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ZebulanStanphill commented Jan 31, 2019

I decided to create some quick mockups to explore the 2 ways I see the block-ification of the Widgets page going...

The first is to show all the block areas on a single page:
gutenberg-block-areas-page-1
I have moved the top bar to the bottom to improve accessibility. It is mostly bare, since most of the buttons it would normally have only make sense in the context of editing a single block area... not multiple.

I have also added labels to the buttons in the bar for better accessibility. Presumably, these labels would only appear on wide screens, and there would be an option to toggle showing them at all, as per #10524.

This mockup also assumes auto-saving for all block areas, hence the lack of a "Publish" button (which also makes less sense when applied to more than one block area).

Presumably, options like Spotlight Mode and Fullscreen Mode would be located in the More Options menu, like in the post editor.

This second mockup is my preference: each block area being edited individually like posts/pages. This would be less familiar to users of the existing Widgets screen, but it would be more familiar to users of the post editor:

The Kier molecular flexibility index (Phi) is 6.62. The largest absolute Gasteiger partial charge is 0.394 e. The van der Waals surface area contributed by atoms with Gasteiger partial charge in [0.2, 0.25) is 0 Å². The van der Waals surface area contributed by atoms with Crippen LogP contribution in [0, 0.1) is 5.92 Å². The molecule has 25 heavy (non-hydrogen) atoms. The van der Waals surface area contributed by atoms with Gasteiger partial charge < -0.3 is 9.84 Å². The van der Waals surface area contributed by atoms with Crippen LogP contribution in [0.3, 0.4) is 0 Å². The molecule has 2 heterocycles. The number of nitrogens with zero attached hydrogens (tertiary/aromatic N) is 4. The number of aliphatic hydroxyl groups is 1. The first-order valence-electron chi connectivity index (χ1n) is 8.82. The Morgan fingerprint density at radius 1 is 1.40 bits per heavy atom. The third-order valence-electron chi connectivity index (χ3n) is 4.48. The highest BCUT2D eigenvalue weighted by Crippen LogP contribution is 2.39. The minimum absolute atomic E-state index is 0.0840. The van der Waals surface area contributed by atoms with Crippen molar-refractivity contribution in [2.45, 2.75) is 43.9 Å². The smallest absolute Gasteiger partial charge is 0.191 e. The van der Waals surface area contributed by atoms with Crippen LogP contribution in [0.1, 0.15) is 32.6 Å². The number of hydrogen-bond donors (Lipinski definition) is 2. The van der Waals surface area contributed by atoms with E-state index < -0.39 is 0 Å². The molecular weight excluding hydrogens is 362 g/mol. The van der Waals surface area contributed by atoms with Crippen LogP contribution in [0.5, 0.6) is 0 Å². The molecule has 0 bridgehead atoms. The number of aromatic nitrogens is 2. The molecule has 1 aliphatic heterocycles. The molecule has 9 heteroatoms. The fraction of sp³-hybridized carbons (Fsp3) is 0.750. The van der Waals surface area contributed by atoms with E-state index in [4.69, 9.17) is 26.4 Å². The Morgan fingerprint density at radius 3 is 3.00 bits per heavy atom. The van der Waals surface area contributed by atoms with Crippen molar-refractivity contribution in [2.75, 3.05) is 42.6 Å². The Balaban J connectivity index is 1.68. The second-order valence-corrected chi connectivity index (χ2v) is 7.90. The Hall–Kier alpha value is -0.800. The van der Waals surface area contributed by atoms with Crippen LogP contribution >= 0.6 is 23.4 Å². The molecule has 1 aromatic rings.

gutenberg-block-area-page-1
Different block areas could be accessed from a block areas list page (essentially a /wp-admin/edit.php?post_type=block_area). Themes would, as usual, control the content width, so headers/footers could appear wide while sidebars appear short.

I have omitted the Document Outline from this mockup as I think that it makes little sense in the context of a global block area, and also should be implemented as a plugin sidebar/modal (and therefore able to be hidden in the "More Options" menu) anyway.

I'm not entirely sure what the "Help" button in both of the mockups would do. I would guess that a pop-up modal would appear, showing the same information as the "Help" button in the current Widgets page.

The "Help" button might also belong in the bar at the bottom (same for the "Manage with Live Preview" button)... I'm not certain about where either belongs.

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joyously commented Jan 31, 2019

I see several problems with showing only one widget area at a time.

  • It's difficult to move things from one area to another.
  • It's difficult to get a sense of what is already on the site when you can only see one at a time.
  • It looks too much like editing a page (user confusion).

Is there any need to render the content? I think it's grand to have the site configuration as it currently is on the widget page. I can easily see all the widgets and rearrange them. I don't have to be bothered by their actual content obstructing the view of the configuration. If I want to see how they render, I can use the Custimzer, where my changes are not published until I'm ready, and I'm limited to one widget area at a time, and can't move widgets between areas.